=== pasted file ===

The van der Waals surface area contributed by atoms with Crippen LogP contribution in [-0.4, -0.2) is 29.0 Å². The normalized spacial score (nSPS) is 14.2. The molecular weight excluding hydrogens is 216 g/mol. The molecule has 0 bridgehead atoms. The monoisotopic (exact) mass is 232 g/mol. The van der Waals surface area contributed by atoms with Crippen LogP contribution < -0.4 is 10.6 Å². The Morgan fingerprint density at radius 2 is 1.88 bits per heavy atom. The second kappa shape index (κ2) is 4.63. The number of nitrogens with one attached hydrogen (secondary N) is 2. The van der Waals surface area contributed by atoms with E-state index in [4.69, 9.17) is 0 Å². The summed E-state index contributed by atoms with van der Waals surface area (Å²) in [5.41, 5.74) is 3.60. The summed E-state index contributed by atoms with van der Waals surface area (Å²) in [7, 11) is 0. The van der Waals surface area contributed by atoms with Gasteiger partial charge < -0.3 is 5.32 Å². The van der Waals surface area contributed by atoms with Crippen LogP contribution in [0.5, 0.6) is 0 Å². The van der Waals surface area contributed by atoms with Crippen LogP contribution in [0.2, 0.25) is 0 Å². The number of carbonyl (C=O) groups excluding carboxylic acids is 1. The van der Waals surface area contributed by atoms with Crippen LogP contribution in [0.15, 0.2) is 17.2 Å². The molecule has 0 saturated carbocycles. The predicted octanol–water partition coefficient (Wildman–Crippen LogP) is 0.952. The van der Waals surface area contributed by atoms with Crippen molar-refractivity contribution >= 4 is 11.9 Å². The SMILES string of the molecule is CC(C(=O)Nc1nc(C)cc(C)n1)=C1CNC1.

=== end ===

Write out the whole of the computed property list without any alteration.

The van der Waals surface area contributed by atoms with Crippen LogP contribution in [-0.4, -0.2) is 29.0 Å². The normalized spacial score (nSPS) is 14.2. The molecular weight excluding hydrogens is 216 g/mol. The molecule has 0 bridgehead atoms. The monoisotopic (exact) mass is 232 g/mol. The van der Waals surface area contributed by atoms with Crippen LogP contribution < -0.4 is 10.6 Å². The Morgan fingerprint density at radius 2 is 1.88 bits per heavy atom. The second kappa shape index (κ2) is 4.63. The number of nitrogens with one attached hydrogen (secondary N) is 2. The van der Waals surface area contributed by atoms with E-state index in [4.69, 9.17) is 0 Å². The summed E-state index contributed by atoms with van der Waals surface area (Å²) in [5.41, 5.74) is 3.60. The summed E-state index contributed by atoms with van der Waals surface area (Å²) in [7, 11) is 0. The van der Waals surface area contributed by atoms with Gasteiger partial charge < -0.3 is 5.32 Å². The van der Waals surface area contributed by atoms with Crippen LogP contribution in [0.5, 0.6) is 0 Å². The van der Waals surface area contributed by atoms with Crippen LogP contribution in [0.2, 0.25) is 0 Å². The number of carbonyl (C=O) groups excluding carboxylic acids is 1. The van der Waals surface area contributed by atoms with Crippen LogP contribution in [0.15, 0.2) is 17.2 Å². The molecule has 0 saturated carbocycles. The predicted octanol–water partition coefficient (Wildman–Crippen LogP) is 0.952. The van der Waals surface area contributed by atoms with Crippen molar-refractivity contribution >= 4 is 11.9 Å². The SMILES string of the molecule is CC(C(=O)Nc1nc(C)cc(C)n1)=C1CNC1.